liver transplantation with identical MELD scores.5 Taking the example of
three patients with a MELD score of 25, the patient at highest risk of dying
would be the patient with a positive  MELD and so should receive a liver
transplant on higher priority than the other two patients. The patient with
a stable MELD score would have the next higher risk for mortality, and the
patient with a negative  MELD would have the least risk of mortality. Should
we in fact use the  MELD as a tiebreaker when patients have identical MELD
scores, allocating the organ to the patient with positive  MELD as opposed
to stable or negative  MELD?
When the MELD system was originally developed, scores were taken in patients
hemodynamically stable and great pains were taken to ascertain that all
reversible factors were corrected. Thus, serum creatinine levels were
recorded after the patients were deemed clinically to be isovolemic.
Patients with intrinsic renal disease, as well as hepatocellular carcinoma,
were excluded. In patients with sepsis, scores were recorded after the
infection had cleared and prothrombin time, serum creatinine level, and
serum bilirubin level were stable for a week. Therefore, MELD scores may not
be as accurate an indicator of mortality in patients with cirrhosis who have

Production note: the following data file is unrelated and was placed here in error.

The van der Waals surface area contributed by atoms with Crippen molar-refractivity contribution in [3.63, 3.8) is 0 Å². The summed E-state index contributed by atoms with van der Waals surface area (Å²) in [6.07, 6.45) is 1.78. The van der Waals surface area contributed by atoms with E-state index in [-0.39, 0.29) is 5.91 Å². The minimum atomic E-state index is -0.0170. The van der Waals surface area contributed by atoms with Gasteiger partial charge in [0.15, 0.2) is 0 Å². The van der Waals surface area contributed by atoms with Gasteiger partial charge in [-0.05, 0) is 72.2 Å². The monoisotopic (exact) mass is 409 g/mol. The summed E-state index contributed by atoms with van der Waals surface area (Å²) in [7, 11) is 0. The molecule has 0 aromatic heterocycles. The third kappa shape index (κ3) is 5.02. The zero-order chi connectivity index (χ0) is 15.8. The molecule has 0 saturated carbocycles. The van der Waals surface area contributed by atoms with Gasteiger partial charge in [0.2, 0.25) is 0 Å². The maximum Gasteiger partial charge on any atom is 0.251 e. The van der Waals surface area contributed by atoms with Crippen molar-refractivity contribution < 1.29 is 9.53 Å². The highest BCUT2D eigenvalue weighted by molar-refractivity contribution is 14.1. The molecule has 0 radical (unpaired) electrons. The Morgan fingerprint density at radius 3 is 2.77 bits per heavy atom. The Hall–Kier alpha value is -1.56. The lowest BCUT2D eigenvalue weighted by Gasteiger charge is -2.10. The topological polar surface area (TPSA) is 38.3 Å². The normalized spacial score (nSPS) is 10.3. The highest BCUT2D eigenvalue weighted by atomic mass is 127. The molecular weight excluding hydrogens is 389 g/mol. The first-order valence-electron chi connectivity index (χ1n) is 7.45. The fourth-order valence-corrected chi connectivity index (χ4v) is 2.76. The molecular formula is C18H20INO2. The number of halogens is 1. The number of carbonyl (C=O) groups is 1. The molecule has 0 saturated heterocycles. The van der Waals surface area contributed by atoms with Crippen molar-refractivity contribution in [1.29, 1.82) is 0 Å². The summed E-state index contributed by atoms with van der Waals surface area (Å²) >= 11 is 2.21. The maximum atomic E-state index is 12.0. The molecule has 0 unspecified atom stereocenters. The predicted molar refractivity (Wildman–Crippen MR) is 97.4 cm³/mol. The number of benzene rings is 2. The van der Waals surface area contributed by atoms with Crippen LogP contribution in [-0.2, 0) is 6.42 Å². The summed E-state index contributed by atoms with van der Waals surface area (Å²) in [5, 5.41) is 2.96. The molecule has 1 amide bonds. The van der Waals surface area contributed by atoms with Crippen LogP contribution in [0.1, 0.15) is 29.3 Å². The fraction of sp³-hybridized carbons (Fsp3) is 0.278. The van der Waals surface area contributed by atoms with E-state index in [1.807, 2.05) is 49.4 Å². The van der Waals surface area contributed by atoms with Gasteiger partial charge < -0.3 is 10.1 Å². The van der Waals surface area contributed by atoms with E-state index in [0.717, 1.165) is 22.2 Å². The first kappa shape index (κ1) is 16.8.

intrinsic renal disease, are dehydrated, who are septic, or who have
hepatocellular carcinoma. The implication is that it would be unusual for
MELD to improve significantly once there are no reversible factors.
Moreover, in Merion's study, the increase in MELD may be a result of
multiorgan failure. In other words, an increase in MELD may in fact be part
of the event (that is, an agonal change) rather than a predictor of death.
However, if one can be certain that reversible factors have been ruled out,
and the increase in MELD is not a preterminal event, then the  MELD could be
used to break ties for patients with identical MELD scores. If, on the other
hand, the positive  MELD is related to sepsis, such patients may have a poor
outcome after liver transplantation.
One of our concerns had been that MELD as developed in patients undergoing
TIPS may not be the perfect model to determine either mortality in patients
awaiting liver transplantation or outcome posttransplantation. The current
study, however, confirms that INR for prothrombin time, serum creatinine
level, and serum bilirubin level are the most important determinants of
survival on a waiting list. Although further fine-tuning of the allocation
system using the MELD scale is necessary, continued vigilance is also
required to make certain that patients' correct MELD scores are being
entered. This would require that each center satisfy themselves that they
have corrected reversible factors before recording MELD scores. The current
study suggests that a more rapidly increasing MELD score is likely to be